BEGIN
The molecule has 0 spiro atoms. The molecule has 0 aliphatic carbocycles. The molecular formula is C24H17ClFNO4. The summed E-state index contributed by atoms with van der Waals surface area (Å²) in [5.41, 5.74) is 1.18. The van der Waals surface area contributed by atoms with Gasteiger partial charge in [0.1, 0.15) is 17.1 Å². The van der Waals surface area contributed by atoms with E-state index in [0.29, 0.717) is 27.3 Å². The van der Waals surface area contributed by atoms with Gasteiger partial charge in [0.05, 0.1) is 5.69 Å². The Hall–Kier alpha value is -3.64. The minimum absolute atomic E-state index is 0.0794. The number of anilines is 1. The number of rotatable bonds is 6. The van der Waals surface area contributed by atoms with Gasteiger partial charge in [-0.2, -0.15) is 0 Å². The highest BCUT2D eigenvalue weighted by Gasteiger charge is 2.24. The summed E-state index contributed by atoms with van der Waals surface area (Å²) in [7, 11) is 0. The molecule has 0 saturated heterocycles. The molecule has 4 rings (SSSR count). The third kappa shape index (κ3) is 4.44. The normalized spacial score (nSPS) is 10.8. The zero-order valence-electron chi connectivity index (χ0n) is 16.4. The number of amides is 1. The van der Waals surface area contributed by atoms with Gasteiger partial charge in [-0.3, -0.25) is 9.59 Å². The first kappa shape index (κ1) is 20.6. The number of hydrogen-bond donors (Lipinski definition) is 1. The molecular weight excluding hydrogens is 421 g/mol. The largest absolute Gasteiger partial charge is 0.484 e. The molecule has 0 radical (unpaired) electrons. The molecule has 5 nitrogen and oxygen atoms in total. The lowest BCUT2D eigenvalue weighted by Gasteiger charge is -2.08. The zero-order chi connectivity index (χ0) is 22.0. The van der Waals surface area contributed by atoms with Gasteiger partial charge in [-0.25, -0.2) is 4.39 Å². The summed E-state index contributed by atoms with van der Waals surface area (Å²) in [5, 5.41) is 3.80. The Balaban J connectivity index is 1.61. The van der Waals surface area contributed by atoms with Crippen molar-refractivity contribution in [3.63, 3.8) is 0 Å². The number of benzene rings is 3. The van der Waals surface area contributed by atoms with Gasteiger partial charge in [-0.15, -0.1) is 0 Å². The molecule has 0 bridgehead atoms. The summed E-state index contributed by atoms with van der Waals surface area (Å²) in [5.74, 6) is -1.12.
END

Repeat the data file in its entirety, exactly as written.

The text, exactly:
The molecule has 0 spiro atoms. The molecule has 0 aliphatic carbocycles. The molecular formula is C24H17ClFNO4. The summed E-state index contributed by atoms with van der Waals surface area (Å²) in [5.41, 5.74) is 1.18. The van der Waals surface area contributed by atoms with Gasteiger partial charge in [0.1, 0.15) is 17.1 Å². The van der Waals surface area contributed by atoms with E-state index in [0.29, 0.717) is 27.3 Å². The van der Waals surface area contributed by atoms with Gasteiger partial charge in [0.05, 0.1) is 5.69 Å². The Hall–Kier alpha value is -3.64. The minimum absolute atomic E-state index is 0.0794. The number of anilines is 1. The number of rotatable bonds is 6. The van der Waals surface area contributed by atoms with Gasteiger partial charge in [-0.2, -0.15) is 0 Å². The highest BCUT2D eigenvalue weighted by Gasteiger charge is 2.24. The summed E-state index contributed by atoms with van der Waals surface area (Å²) in [7, 11) is 0. The molecule has 0 saturated heterocycles. The molecule has 4 rings (SSSR count). The third kappa shape index (κ3) is 4.44. The normalized spacial score (nSPS) is 10.8. The zero-order valence-electron chi connectivity index (χ0n) is 16.4. The number of amides is 1. The van der Waals surface area contributed by atoms with Gasteiger partial charge in [-0.3, -0.25) is 9.59 Å². The first kappa shape index (κ1) is 20.6. The number of hydrogen-bond donors (Lipinski definition) is 1. The molecular weight excluding hydrogens is 421 g/mol. The largest absolute Gasteiger partial charge is 0.484 e. The molecule has 0 radical (unpaired) electrons. The molecule has 5 nitrogen and oxygen atoms in total. The lowest BCUT2D eigenvalue weighted by Gasteiger charge is -2.08. The zero-order chi connectivity index (χ0) is 22.0. The van der Waals surface area contributed by atoms with Gasteiger partial charge in [-0.25, -0.2) is 4.39 Å². The summed E-state index contributed by atoms with van der Waals surface area (Å²) in [5, 5.41) is 3.80. The Balaban J connectivity index is 1.61. The van der Waals surface area contributed by atoms with Crippen molar-refractivity contribution in [3.63, 3.8) is 0 Å². The number of benzene rings is 3. The van der Waals surface area contributed by atoms with Gasteiger partial charge in [-0.15, -0.1) is 0 Å². The molecule has 0 bridgehead atoms. The summed E-state index contributed by atoms with van der Waals surface area (Å²) in [5.74, 6) is -1.12.